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If a work environment is too hot or too cold, workers will have a hard time focusing on the task at hand. Temperature wars in the workplace are a real thing, so businesses need to come up with effective strategies to ensure that they’re not hindering a person’s performance by setting the temperature to a fixed number without proper consideration of factors such as humidity and the outside temperature (which dictates what people are wearing on any given day)

2. Design for mobility

Today’s work is varied and, in the majority of situations, location independent (people do not have to be glued to their desks or workstations in order to effectively complete a task). 

Companies need to design for mobility in order to fully support the modern workforce. 

Mobility in the workplace means providing a variety of work environments that support different types of tasks and behaviors (i.e. activity based working) and ensuring that workplaces can be easily transformed to fit the needs of the end user.  

The goal is to create fluid environments where workers have more control over their work experience. This type of approach can help boost creativity, engagement, and productivity. 

Design elements that support mobility include:

  • Mobile work carts
  • Communal tables with integrated tech 
  • Movable panels and walls so that people can add or remove privacy as they want
  • Movable, light furniture like tables, chairs, whiteboards that can transform a formal meeting setting into a more casual one 
  • Transformable furniture (i.e. tables that double as whiteboards, chairs that can be transformed into tables, etc.)

Pro tip: a key element that supports mobility is variety, so make sure you’re providing different work settings within your workplace (i.e. me vs we areas, meeting rooms, outdoor spaces, etc.)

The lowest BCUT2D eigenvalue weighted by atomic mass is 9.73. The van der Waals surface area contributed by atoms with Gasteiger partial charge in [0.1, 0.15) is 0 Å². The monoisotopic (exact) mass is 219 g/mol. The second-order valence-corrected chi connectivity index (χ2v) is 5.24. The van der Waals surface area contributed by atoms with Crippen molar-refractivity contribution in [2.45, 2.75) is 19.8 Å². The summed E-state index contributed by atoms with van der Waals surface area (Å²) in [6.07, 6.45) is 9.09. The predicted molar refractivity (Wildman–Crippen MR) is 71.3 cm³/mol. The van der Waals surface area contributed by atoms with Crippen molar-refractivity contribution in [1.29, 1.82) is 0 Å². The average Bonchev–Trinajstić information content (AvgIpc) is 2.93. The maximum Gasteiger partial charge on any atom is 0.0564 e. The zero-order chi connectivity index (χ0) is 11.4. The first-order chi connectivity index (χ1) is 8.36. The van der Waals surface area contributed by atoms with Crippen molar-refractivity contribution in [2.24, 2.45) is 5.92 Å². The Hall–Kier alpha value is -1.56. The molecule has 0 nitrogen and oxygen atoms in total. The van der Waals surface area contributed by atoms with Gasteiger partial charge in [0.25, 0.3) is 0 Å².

3. Design with technology

For people to be at their most productive, they need to have access to the right tools and resources, including technology. 

Regarding workplace design, technology can play a key role in helping organizations optimize their space for efficiency and productivity. 

There are a plethora of technology tools and platforms out there that can help companies identify and track how people use and interact with the built environment. To design workplaces that are conducive to productivity, organizations need to have a better understanding of how people work. 

By using integrated technology and data analytics, companies can make informed decisions about workplace design and make the appropriate changes. 

For example, if you have sensors in place, you might be able to identify that most people prefer to work from private areas than shared areas, so you could incorporate movable panels and walls to enable people to easily transform a shared environment into a private one. 

Or you might notice that people are not using large meeting rooms too often, and rather these spaces are typically occupied by 3 or 4 people. You might then make the executive decision to break down that meeting room into 2 smaller ones. 

If your goal is to have productive employees that deliver results and drive business performance, then you need to create an environment that will support their work needs and preferences.